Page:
C. elegans in Cancer Research

C. elegans in Cancer Research

How a tiny worm is helping to reveal the mystery of human tumors’ formation and the development of cancer drug candidates

During the past decades, the roundworm C. elegans has been in the center of multiple biological research discoveries. Today, we are going to go through how C. elegans are currently used for cancer research studies.

From cell division studies to drug candidates

C. elegans has been an emerging biological model for studies investigating cancer progression in the past years since the gene families of this nematode count with fewer members and, thereupon, it considerably reduces genetic redundancy (Kyriakakis, Markaki, & Tavernarakis, 2014). Deregulation of energy metabolism, stem cell reprogramming and host-microflora interactions are some of the multiple cancer research lines that use our favorite nematode.

“We study how the worm develops and apply this knowledge to understanding what goes wrong during cell division that causes cancer. We are also interested in the mechanisms behind how tumor cells invade surrounding tissues and move to other locations, creating new tumors. If we can block this mechanism, we can prevent metastasis.” explains Dr. Chin-Sang, developmental biologist at Queen’s University.

Although C. elegans don’t develop cancer in the same way as humans do, they count with tumor suppressor genes, which makes them an ideal biological model to investigate the underlying mechanisms of mutations that lead to defective cell division and movement. Therefore, understanding said mutations and genetic predispositions blocking the tumor suppressor genes is key in the race against cancer.

But this is not all. Our favorite roundworms also are ideal for testing drug candidates to slow down cell division and cell movement before proceeding to testing them in humans.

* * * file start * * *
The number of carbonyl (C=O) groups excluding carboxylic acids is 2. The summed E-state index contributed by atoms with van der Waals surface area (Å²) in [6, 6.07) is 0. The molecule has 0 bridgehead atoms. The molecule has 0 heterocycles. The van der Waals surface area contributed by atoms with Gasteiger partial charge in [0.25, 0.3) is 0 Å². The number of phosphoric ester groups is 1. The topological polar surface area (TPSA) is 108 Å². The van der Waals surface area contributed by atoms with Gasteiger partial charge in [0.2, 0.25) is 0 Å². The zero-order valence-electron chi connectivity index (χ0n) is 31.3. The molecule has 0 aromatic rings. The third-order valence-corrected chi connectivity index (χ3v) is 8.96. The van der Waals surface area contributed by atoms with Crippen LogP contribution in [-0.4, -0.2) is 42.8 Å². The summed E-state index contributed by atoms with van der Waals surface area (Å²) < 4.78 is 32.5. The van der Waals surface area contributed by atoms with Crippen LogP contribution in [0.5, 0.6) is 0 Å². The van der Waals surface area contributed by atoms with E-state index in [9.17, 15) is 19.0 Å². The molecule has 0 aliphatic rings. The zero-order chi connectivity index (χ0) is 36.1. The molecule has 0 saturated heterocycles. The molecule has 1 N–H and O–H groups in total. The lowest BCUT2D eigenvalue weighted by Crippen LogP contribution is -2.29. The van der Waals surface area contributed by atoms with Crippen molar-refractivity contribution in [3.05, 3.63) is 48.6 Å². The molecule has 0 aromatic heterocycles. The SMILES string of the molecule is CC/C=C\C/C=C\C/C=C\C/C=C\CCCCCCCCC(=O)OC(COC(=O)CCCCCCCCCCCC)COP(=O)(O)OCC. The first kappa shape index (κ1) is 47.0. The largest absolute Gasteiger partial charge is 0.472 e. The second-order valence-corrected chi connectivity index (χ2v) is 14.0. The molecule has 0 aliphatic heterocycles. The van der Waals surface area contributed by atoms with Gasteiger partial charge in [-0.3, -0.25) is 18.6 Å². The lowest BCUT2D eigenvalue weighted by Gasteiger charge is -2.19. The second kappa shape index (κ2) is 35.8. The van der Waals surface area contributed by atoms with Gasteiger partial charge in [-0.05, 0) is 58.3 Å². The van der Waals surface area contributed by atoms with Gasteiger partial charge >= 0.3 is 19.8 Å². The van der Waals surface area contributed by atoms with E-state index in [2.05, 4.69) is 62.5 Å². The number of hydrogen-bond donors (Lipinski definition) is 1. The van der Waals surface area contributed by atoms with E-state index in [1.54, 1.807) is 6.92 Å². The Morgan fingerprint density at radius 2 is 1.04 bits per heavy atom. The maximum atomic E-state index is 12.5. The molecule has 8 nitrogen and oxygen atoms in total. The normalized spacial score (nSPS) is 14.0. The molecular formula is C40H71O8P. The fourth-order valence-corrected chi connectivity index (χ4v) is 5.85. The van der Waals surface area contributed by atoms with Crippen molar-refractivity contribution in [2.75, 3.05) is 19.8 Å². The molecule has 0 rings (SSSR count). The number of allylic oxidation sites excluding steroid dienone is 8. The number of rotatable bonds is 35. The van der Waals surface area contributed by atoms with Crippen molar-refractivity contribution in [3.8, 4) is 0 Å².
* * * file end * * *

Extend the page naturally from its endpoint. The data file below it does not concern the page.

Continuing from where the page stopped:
Research Alert. Revealing the anticancer potential of candidate drugs in vivo using Caenorhabditis elegans mutant strains
Article. What a tiny, wiggling worm can teach us about cancer

Aging, longevity and cancer – How C. elegans interconnect studies

The biological model Caenorhabditis elegans has been fundamental in aging and longevity research allowing groundbreaking findings about human lifespan. The Insulin/Insulin-like Growth Factor (IGF-1) signaling pathway, the very first life-extension pathway ever defined, was discovered in C. elegans and it was later confirmed as a key regulator of lifespan and aging processes across the animal kingdom, including mammals.

Nowadays, one of the research lines followed in cancer studies is precisely the Insulin signaling pathway and its role in the molecular basis of tumorigenesis, since exacerbated insulin signaling can originate tumors. With such research advances, the development of new drugs regulating this pathway and cell proliferation is estimated to progressively scalate in the next decades, improving the quality of life of millions of people.

Interested in more? Check out this blog post 


In 2020, 18.1 million cancer cases were estimated worldwide, being breast and lung cancer the most common types. The global cancer therapeutics market reached a value of $158 billion in 2020 and it is forecasted to grow until 2027 at a Compound Annual Growth Rate (CAGR) of 9,15%. The reason for such growth is not only the increase in cancer prevalence, but what this fosters. Due to the increase in cancer cases worldwide, governments are investing more in awareness campaigns and research programs, while private key players are substantially strengthening their R&D portfolio of new drugs and therapies against cancer.

Nagi Bioscience and the future of biological testing

In need of a rapid, cost-efficient and sustainable way to perform your bioassays while using ethical testing methods? At Nagi Bioscience we developed the first Organism-on-Chip technology fully automating high-content drug and chemical screening on the highly recognized biological model C. elegans.

SydLab System for fully automated high content screening of drugs and chemicals on C. elegans